So it occurred to me that Wexler may be bound to Chomsky by more than theoretical linguistics.  Could it be that he also shares the animus toward Israel ?  We cannot know what is in a man’s heart, but, in these days of Google, we can know what he has chosen to put into the public record about his political commitments.  And, indeed, Professor Wexler is on record as an adversary of the State of Israel.  (See below).

Wexler’s dual ties to Chomskyanism, in and of itself, would not be greatly interesting.  But, as it happens, a check of the best-known linguistic supporters of Chomsky yields at least seven others, for a total of eight,  with such dual ties.  Here is the list:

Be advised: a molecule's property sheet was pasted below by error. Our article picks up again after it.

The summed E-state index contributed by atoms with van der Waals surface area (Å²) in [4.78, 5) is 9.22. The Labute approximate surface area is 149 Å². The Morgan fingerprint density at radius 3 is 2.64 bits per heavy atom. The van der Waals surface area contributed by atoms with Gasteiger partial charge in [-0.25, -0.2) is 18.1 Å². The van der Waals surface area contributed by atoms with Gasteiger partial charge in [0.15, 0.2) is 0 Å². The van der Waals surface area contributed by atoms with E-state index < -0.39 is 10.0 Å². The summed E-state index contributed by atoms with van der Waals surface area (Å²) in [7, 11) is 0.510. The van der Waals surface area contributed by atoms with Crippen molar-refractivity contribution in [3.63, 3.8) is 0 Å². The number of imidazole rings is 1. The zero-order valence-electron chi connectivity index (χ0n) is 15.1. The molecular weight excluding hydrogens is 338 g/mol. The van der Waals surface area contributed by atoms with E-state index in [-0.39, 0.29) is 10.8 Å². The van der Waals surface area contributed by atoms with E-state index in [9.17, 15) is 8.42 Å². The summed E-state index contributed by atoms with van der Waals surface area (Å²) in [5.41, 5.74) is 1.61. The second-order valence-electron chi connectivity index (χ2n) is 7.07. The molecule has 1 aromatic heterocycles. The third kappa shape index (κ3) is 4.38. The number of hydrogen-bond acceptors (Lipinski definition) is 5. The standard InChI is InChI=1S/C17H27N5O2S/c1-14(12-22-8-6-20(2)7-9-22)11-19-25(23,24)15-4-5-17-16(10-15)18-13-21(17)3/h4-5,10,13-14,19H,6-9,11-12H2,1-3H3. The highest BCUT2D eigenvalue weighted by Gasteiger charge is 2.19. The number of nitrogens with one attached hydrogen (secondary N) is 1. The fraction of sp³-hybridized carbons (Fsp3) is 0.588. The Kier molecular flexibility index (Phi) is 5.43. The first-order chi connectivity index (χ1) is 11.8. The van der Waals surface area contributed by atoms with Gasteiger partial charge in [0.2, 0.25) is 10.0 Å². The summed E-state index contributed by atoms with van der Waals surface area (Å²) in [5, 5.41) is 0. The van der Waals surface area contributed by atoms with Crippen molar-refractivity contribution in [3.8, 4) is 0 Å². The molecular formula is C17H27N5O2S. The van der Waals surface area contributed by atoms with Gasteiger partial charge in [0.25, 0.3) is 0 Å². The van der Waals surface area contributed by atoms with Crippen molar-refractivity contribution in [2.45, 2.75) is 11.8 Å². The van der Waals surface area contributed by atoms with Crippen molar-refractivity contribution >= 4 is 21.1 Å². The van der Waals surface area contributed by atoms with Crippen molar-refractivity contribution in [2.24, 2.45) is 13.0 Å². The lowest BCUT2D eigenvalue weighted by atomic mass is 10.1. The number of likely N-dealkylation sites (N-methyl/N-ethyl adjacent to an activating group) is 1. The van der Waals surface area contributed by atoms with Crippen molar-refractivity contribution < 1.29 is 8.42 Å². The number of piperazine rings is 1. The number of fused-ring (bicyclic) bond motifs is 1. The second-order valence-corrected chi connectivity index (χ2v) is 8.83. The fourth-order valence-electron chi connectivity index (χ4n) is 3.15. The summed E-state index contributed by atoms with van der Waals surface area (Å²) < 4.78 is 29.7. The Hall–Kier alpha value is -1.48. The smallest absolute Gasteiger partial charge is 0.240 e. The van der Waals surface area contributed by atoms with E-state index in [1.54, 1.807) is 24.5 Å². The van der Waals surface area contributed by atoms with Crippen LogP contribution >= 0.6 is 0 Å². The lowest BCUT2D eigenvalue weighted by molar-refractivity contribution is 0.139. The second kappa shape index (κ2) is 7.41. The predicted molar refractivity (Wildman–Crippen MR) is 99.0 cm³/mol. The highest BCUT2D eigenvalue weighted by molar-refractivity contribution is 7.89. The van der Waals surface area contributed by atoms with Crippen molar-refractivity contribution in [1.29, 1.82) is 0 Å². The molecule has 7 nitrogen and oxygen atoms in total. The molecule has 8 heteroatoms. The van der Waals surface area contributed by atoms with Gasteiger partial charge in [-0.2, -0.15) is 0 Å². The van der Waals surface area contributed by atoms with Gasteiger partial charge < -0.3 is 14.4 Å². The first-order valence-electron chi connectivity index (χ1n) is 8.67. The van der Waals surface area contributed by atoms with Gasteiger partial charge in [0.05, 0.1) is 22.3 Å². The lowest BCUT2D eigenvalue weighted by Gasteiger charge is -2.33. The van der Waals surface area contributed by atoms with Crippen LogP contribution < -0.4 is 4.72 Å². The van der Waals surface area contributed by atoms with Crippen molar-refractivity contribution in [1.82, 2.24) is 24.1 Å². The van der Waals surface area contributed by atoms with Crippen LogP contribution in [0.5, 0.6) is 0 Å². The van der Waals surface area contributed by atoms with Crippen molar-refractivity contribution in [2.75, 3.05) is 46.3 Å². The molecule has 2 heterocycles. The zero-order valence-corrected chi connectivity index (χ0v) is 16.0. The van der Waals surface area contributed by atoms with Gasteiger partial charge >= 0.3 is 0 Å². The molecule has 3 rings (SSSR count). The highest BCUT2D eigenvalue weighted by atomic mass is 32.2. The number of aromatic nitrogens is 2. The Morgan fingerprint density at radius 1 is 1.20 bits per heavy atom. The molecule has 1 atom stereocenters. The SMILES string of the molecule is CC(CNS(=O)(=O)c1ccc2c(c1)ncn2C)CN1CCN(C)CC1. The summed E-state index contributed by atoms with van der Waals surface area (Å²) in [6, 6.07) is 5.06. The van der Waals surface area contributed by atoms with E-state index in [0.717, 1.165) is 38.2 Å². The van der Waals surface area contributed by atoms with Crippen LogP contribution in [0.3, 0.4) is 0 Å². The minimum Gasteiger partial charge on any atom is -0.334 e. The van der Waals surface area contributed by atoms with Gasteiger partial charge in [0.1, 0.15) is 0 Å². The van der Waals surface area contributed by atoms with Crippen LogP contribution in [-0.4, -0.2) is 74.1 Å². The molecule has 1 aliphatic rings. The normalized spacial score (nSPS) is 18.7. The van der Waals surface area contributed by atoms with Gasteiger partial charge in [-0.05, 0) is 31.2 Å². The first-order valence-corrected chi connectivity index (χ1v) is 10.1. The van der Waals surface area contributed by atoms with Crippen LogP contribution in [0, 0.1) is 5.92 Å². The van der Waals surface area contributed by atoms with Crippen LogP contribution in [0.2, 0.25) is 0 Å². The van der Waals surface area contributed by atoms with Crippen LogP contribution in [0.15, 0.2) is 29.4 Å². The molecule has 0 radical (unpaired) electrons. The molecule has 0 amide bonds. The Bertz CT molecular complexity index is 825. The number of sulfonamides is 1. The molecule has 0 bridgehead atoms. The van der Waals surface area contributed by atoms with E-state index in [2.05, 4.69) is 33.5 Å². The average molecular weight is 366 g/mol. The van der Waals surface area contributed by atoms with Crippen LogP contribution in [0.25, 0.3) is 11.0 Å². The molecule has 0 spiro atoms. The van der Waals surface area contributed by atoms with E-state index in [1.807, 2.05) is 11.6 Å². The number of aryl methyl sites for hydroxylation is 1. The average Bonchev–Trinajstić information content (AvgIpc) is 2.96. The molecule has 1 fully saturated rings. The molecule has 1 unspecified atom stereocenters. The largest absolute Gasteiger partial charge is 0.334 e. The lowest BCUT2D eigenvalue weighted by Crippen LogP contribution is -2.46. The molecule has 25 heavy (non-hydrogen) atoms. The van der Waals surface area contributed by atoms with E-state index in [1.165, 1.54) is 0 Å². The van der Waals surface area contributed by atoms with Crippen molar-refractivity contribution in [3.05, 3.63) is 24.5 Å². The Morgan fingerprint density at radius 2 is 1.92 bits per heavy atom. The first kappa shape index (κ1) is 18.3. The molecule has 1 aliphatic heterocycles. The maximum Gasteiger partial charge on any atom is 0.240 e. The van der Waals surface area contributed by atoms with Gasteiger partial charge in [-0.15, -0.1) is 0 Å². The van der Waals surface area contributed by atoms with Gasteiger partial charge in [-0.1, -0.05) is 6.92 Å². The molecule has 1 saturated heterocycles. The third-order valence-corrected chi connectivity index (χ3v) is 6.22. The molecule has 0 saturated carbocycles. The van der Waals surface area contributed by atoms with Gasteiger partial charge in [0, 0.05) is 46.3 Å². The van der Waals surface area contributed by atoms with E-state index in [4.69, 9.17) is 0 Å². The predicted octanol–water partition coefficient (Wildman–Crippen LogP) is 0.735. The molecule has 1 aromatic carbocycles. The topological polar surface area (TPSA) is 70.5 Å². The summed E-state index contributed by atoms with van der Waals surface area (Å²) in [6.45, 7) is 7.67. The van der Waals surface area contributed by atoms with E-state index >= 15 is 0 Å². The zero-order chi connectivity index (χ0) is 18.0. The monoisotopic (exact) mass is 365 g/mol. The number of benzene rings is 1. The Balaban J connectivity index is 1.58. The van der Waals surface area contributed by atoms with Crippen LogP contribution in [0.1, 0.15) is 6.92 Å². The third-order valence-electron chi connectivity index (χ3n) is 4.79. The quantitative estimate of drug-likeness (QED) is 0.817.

John Collins, U. of East Anglia, 1/15/09

Norbert Hornstein, U. of Md. 2/24/09

Richard Kayne, NYU, 11/14/11 

David Pesetsky, MIT, 5/7/02

Luigi Rizzi, Siena, 11/14/11 

Tom Roeper, U. of Mass., 11/14/11 

Neil Smith, Univ. Coll., London, 1/15/09

Kenneth Wexler, MIT, 5/7/02

In each case, the date represent links to where the anti-Israel statements can be found.  Not all the statements are equally vitriolic or hostile, but the one of 1/15/09 gives an idea of the tenor of most of them:

Israel must lose. It is not enough to call for another ceasefire, or more humanitarian assistance. It is not enough to urge the renewal of dialogue and to acknowledge the concerns and suffering of both sides. If we believe in the principle of democratic self-determination, if we affirm the right to resist military aggression and colonial occupation, then we are obliged to take sides… against Israel, and with the people of Gaza and the West Bank.